Of all God’s creatures, perhaps the most maligned and most misunderstood is the author. It’s easy to see why, really—for all the amazing literary transubstantiation that transforms caffeinated beverages into words, they still have the tendency to wander aimlessly, ramble about imaginary people, and go for long stretches without showering or changing out of yoga pants. You may find them sobbing over their keyboards for no apparent reason or giggling manically to themselves with their fingers flying over their laptop keys. Never fear, however; this behavior is normal and what authors like to call Part of Their Process.
If you have one within your care, you may want to refer to this handy field guide on how to properly care for and feed your author.
1. Feed your author a well-balanced diet.
Authors may say they can subsist on a steady diet of black coffee and Twizzlers, but this is indeed not the ideal diet for one who lives a mostly sedentary lifestyle. Long hours in front of the computer, frantically typing words beneath a looming deadline, tend to make authors forget about normal things like meal planning and cooking. If you live in a house with an author on deadline, the kindest thing you can do is help plan well-balanced meals that do not involve talking into a speaker or paying a delivery man. It has been scientifically demonstrated that a clean diet filled with fresh fruits and vegetables increases both productivity and creativity. For difficult cases, we recommend tossing sliced fruit and bags of baby carrots toward the author’s desk and then backing away slowly.
2. Take your author for frequent walks.
Because authors live in their own minds for long stretches of time, they have the tendency to forget about the outside world. Yet plenty of research has demonstrated that productivity and focus decrease the longer we spend on a task, and people who take hourly breaks (yes, even to watch funny cat videos on YouTube) are more productive than those who don’t. Additionally breaks taken outside have even greater benefit: a walk around the block can make your author more creative, more focused, and more productive when they return.
3. Encourage your author to play regularly.
It is easy for your author to get so fixated on the deadline ahead of them that they only make time for their obligations and their work, leaving recreation on the back burner. However, long-term play deprivation has the same effect as sleep deprivation—it can make people cranky, less creative, and more stressed out, none of which are conducive to writing their best work. Whether it’s playing the guitar, putting together Legos with a child, or doing a crossword puzzle, play unrelated to work is vital to your author’s wellbeing.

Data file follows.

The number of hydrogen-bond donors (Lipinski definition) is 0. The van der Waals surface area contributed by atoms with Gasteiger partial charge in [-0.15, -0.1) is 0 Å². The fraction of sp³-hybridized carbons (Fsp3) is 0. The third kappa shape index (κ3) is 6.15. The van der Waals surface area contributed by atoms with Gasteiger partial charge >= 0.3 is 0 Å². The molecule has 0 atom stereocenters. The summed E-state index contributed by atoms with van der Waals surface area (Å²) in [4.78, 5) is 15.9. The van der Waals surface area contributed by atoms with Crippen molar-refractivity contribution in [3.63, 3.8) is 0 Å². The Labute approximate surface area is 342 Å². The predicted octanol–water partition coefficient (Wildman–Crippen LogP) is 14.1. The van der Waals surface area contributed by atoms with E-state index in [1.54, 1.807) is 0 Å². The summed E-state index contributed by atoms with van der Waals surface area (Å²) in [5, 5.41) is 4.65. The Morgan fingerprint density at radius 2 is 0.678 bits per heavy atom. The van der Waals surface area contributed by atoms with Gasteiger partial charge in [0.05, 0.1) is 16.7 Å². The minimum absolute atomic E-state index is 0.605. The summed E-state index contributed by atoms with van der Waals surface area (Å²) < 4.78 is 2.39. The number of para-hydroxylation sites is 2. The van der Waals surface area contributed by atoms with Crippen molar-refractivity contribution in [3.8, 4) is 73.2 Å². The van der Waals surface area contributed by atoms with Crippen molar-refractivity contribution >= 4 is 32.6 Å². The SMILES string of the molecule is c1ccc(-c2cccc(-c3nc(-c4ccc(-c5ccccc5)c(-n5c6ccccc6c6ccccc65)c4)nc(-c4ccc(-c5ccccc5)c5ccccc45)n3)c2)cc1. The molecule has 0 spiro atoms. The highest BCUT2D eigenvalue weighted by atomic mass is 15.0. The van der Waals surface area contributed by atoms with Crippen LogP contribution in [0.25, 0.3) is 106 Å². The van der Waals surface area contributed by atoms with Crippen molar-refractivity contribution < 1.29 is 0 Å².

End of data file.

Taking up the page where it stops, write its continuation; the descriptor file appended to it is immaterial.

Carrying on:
4. Expose your author to many different inspirational art forms.
Many authors will limit themselves to reading in their genre for inspiration, which is leaving out an entire world of artistic endeavors to explore. All arts have one thing in common: they’re meant to give the watcher/reader/listener a different view on the world and to make them feel. For writers, that means inspiration can be found across genres and disciplines: dance, music, art, theater. Take your author to a concert, to a play, to the ballet . . . and watch the creativity flow.
5. Give your author frequent praise, while blocking access to their Amazon rankings and Goodreads reviews.
Authors are strange creatures who rarely believe the praise of strangers but take their criticism directly to heart. If you love an author, the best thing you can do is to remind them how proud you are of them, while limiting their access to the worst of the online criticism. They need to be reminded that they’re more than their ability to write stories and that they’re important no matter how successful (or not) their writing is. The more they can focus on the close relationships in their real life, the more able they will be to brush off the criticism of strangers . . . and the better equipped they will be to make more art.
Of course, there are times when all the above will fail, and it’s important to remember that at heart, authors are still wild creatures. If you find yourself in a situation where none of the above are possible, I suggest that you throw good-quality chocolate . . . and run.
What are your self-care must-haves to keep yourself happy and productive? Tell me in the comments below. One commenter will win a copy of my upcoming novel The Saturday Night Supper Club, releasing February 6, 2018! Or preorder your own copy here.
Carla Laureano is the RITA® Award–winning author of contemporary inspirational romance and Celtic fantasy (as C. E. Laureano). A graduate of Pepperdine University, she worked as a sales and marketing executive for nearly a decade before leaving corporate life behind to write fiction full-time. She currently lives in Denver with her husband and two sons, where she writes during the day and cooks things at night. Sign up for her newsletter at www.CarlaLaureano.com to get a free e-book romance novella.